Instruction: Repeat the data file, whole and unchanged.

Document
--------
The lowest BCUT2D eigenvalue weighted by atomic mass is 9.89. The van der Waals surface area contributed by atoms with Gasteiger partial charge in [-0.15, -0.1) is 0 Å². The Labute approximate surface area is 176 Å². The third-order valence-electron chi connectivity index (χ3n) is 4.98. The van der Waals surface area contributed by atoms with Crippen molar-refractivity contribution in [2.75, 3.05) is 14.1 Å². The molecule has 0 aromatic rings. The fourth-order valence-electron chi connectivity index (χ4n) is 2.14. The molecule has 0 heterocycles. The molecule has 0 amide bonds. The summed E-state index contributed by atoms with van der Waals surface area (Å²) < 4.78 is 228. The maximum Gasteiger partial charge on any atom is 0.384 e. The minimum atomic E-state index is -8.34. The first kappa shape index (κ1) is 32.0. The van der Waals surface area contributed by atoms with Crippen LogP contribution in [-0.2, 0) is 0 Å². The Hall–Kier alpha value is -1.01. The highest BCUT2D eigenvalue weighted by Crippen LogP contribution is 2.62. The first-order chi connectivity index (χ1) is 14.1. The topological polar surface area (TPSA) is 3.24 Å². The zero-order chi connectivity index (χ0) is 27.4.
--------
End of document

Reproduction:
The lowest BCUT2D eigenvalue weighted by atomic mass is 9.89. The van der Waals surface area contributed by atoms with Gasteiger partial charge in [-0.15, -0.1) is 0 Å². The Labute approximate surface area is 176 Å². The third-order valence-electron chi connectivity index (χ3n) is 4.98. The van der Waals surface area contributed by atoms with Crippen molar-refractivity contribution in [2.75, 3.05) is 14.1 Å². The molecule has 0 aromatic rings. The fourth-order valence-electron chi connectivity index (χ4n) is 2.14. The molecule has 0 heterocycles. The molecule has 0 amide bonds. The summed E-state index contributed by atoms with van der Waals surface area (Å²) < 4.78 is 228. The maximum Gasteiger partial charge on any atom is 0.384 e. The minimum atomic E-state index is -8.34. The first kappa shape index (κ1) is 32.0. The van der Waals surface area contributed by atoms with Crippen LogP contribution in [-0.2, 0) is 0 Å². The Hall–Kier alpha value is -1.01. The highest BCUT2D eigenvalue weighted by Crippen LogP contribution is 2.62. The first-order chi connectivity index (χ1) is 14.1. The topological polar surface area (TPSA) is 3.24 Å². The zero-order chi connectivity index (χ0) is 27.4.